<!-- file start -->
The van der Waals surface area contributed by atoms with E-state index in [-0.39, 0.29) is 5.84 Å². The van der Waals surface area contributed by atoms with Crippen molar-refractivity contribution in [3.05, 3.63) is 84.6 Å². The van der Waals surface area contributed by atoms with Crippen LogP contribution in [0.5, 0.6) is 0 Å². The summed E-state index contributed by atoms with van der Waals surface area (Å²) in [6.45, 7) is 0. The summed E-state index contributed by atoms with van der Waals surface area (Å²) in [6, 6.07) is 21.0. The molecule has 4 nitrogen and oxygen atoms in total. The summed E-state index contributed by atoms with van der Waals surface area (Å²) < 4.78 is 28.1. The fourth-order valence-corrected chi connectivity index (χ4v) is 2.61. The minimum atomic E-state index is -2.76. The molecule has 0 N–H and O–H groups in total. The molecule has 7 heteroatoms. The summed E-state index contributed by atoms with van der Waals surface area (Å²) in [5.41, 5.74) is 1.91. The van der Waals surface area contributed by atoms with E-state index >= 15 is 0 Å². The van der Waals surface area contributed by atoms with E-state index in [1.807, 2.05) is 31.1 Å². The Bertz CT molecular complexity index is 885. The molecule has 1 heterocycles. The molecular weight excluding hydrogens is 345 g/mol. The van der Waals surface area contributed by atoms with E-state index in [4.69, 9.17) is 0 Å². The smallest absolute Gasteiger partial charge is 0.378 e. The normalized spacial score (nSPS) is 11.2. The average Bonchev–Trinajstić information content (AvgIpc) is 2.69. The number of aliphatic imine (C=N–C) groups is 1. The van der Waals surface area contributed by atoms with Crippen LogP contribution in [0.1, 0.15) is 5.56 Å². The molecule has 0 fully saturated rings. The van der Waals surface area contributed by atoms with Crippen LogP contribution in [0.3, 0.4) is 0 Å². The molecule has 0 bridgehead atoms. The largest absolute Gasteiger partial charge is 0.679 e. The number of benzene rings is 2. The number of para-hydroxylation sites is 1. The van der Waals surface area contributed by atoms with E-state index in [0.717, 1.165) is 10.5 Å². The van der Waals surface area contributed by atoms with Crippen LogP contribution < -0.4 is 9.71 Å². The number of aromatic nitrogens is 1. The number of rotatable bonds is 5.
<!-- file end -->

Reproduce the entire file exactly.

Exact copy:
The van der Waals surface area contributed by atoms with E-state index in [-0.39, 0.29) is 5.84 Å². The van der Waals surface area contributed by atoms with Crippen molar-refractivity contribution in [3.05, 3.63) is 84.6 Å². The van der Waals surface area contributed by atoms with Crippen LogP contribution in [0.5, 0.6) is 0 Å². The summed E-state index contributed by atoms with van der Waals surface area (Å²) in [6.45, 7) is 0. The summed E-state index contributed by atoms with van der Waals surface area (Å²) in [6, 6.07) is 21.0. The molecule has 4 nitrogen and oxygen atoms in total. The summed E-state index contributed by atoms with van der Waals surface area (Å²) < 4.78 is 28.1. The fourth-order valence-corrected chi connectivity index (χ4v) is 2.61. The minimum atomic E-state index is -2.76. The molecule has 0 N–H and O–H groups in total. The molecule has 7 heteroatoms. The summed E-state index contributed by atoms with van der Waals surface area (Å²) in [5.41, 5.74) is 1.91. The van der Waals surface area contributed by atoms with E-state index >= 15 is 0 Å². The van der Waals surface area contributed by atoms with E-state index in [1.807, 2.05) is 31.1 Å². The Bertz CT molecular complexity index is 885. The molecule has 1 heterocycles. The molecular weight excluding hydrogens is 345 g/mol. The van der Waals surface area contributed by atoms with E-state index in [4.69, 9.17) is 0 Å². The smallest absolute Gasteiger partial charge is 0.378 e. The normalized spacial score (nSPS) is 11.2. The average Bonchev–Trinajstić information content (AvgIpc) is 2.69. The number of aliphatic imine (C=N–C) groups is 1. The van der Waals surface area contributed by atoms with Crippen LogP contribution in [0.1, 0.15) is 5.56 Å². The molecule has 0 fully saturated rings. The van der Waals surface area contributed by atoms with Crippen LogP contribution in [0.3, 0.4) is 0 Å². The molecule has 0 bridgehead atoms. The largest absolute Gasteiger partial charge is 0.679 e. The number of benzene rings is 2. The number of para-hydroxylation sites is 1. The van der Waals surface area contributed by atoms with E-state index in [0.717, 1.165) is 10.5 Å². The van der Waals surface area contributed by atoms with Crippen LogP contribution < -0.4 is 9.71 Å². The number of aromatic nitrogens is 1. The number of rotatable bonds is 5.